The road trip begins.
With the car fully loaded, including kids, luggage, and snacks, your family of five is heading off for family vacation. Last summer you let everyone’s schedules get in the way, but this summer you asked everyone to pencil in the five days on their calendars. Your high school daughter is the one who is the most notorious for filling her schedule to the brim, so you involved her in the planning of this trip. You correctly assumed that if she was invested in the planning she would be even more excited for the actual travel. You were right.
When it finally came time to leave for the adventure, your teenage daughter was the first in the car. She did even seem to care where she sat. Armed with information about museums and zip lining, your teenager admitted that she was anxious to be away for a few days. Away from the hectic schedule of her athletic practices and her part time job. Away from the stress of the summer before her senior year in high school. It was as if she, like both you and your husband, finally realized that these times would be gone too fast. As she spent time showing the plans for both indoor and outdoor activities to her younger brother and sister, she embraced the chance to be the big sister again. She was not weary of being a driver for these two, she was looking forward to being their tour guide on a trip that she had helped plan.
Family Vacations Can Include Museums, Local Restaurants, and Outdoor Adventures
You only have to spend a few minutes scrolling through your social media feed to know that it is family vacation season. From photos of kids posing by the Grand Canyon and Mount Rushmore to pictures of entire families white water rafting, the summer months when school is out of session can be busy. If you find yourself looking for things to do, in fact, your social media site can give you ideas. Once you have an idea, however, you might challenge yourself to disconnect with your technology and reconnect with your children.
In today’s digital world, it can sometimes be just as difficult to get the parents to disconnect as it is the children. The fact that museums around the country, for instance, now have rules about selfie sticks is an indicator of just how much our digital habit has infiltrated the rest of our lives. And while every family likely wants photos of their vacation, it is just as important to enjoy the experience as it is to document the moment.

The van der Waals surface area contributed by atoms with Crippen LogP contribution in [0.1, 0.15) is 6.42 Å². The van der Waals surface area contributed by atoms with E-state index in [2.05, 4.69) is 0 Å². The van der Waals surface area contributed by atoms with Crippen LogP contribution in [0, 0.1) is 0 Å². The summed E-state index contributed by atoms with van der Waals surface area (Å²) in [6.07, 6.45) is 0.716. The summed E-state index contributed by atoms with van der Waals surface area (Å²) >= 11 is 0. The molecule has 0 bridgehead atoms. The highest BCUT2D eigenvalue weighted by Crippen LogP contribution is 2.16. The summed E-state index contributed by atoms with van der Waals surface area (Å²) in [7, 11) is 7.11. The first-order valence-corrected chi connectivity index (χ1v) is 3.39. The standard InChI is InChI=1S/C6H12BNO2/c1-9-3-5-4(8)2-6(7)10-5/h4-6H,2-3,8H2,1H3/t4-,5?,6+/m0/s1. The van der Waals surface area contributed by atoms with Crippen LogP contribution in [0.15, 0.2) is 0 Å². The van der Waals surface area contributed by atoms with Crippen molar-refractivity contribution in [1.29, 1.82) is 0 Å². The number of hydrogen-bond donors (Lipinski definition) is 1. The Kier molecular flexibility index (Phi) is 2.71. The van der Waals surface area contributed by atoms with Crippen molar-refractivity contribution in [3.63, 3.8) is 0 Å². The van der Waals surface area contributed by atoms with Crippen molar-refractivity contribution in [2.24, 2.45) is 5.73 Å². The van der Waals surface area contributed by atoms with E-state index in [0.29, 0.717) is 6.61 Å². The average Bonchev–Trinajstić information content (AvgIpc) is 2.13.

Travel time is important to families. Where will your net adventure take you?
- Finding an activity that the whole family can enjoy should be the goal when you are on vacation. for some families, horse riding is the answer. For instance, an estimated 7 million people ride horses each year in the U.S.
- Approximately 37% of families indicate that vacations make them happy, making it the activity that makes families the most happy.
- Many museums are so well created that they might do well to eliminate the name that used to refer to places where you looked at boring exhibits. Today’s museums are designed to attract to all five senses and visitors of every age.
- Instead of staying in hotels, nearly 12% of all American adults, a percentage that represents 25 million people, went camping in the year 2015.
- Life at the beach is a great vacation idea. Perhaps this is the reason that so many families plan trips to Florida, a place where you are never more than 60 miles from the beach.
- Yearly estimates from 2013 indicate that campers traveled an average distance of 186.7 miles for their camping trips.
- The tourism industry has an economic impact of $67 billion in the state of Florida alone.
- In a national survey, 33% of Americans indicated that they ride bicycles for recreation.
- Making time for a family vacation is increasingly difficult for some families who are tied to hectic athletic practice schedules, volunteer commitments, and work. These trips, however, are important for families.
- Every trip you take with family is an opportunity to make more memories to last a lifetime.